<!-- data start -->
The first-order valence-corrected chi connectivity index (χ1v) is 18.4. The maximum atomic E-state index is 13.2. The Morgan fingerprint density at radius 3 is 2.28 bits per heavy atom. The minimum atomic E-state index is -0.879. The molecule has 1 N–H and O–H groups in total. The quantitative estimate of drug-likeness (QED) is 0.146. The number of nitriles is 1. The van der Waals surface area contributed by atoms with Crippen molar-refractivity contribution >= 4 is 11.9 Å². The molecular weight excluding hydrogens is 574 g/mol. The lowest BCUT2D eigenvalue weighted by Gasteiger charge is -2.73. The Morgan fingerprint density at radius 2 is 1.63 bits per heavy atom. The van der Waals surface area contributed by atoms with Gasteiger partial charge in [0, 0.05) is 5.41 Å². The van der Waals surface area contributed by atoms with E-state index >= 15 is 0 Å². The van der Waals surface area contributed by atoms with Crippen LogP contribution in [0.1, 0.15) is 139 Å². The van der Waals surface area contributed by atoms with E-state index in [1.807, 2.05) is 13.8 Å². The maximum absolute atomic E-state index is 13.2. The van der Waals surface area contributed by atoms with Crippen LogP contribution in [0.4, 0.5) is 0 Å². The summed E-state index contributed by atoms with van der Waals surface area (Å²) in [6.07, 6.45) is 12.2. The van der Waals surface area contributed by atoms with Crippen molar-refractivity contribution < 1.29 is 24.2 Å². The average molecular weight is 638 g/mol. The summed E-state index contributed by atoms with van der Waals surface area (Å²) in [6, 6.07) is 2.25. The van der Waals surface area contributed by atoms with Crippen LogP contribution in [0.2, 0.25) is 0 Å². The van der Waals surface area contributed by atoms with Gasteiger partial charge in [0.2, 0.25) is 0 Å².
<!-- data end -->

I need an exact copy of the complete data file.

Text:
The first-order valence-corrected chi connectivity index (χ1v) is 18.4. The maximum atomic E-state index is 13.2. The Morgan fingerprint density at radius 3 is 2.28 bits per heavy atom. The minimum atomic E-state index is -0.879. The molecule has 1 N–H and O–H groups in total. The quantitative estimate of drug-likeness (QED) is 0.146. The number of nitriles is 1. The van der Waals surface area contributed by atoms with Crippen molar-refractivity contribution >= 4 is 11.9 Å². The molecular weight excluding hydrogens is 574 g/mol. The lowest BCUT2D eigenvalue weighted by Gasteiger charge is -2.73. The Morgan fingerprint density at radius 2 is 1.63 bits per heavy atom. The van der Waals surface area contributed by atoms with Gasteiger partial charge in [0, 0.05) is 5.41 Å². The van der Waals surface area contributed by atoms with E-state index >= 15 is 0 Å². The van der Waals surface area contributed by atoms with Crippen LogP contribution in [0.1, 0.15) is 139 Å². The van der Waals surface area contributed by atoms with E-state index in [1.807, 2.05) is 13.8 Å². The maximum absolute atomic E-state index is 13.2. The van der Waals surface area contributed by atoms with Crippen LogP contribution in [0.4, 0.5) is 0 Å². The summed E-state index contributed by atoms with van der Waals surface area (Å²) in [6.07, 6.45) is 12.2. The van der Waals surface area contributed by atoms with Crippen molar-refractivity contribution < 1.29 is 24.2 Å². The average molecular weight is 638 g/mol. The summed E-state index contributed by atoms with van der Waals surface area (Å²) in [6, 6.07) is 2.25. The van der Waals surface area contributed by atoms with Crippen LogP contribution in [0.2, 0.25) is 0 Å². The van der Waals surface area contributed by atoms with Gasteiger partial charge in [0.2, 0.25) is 0 Å².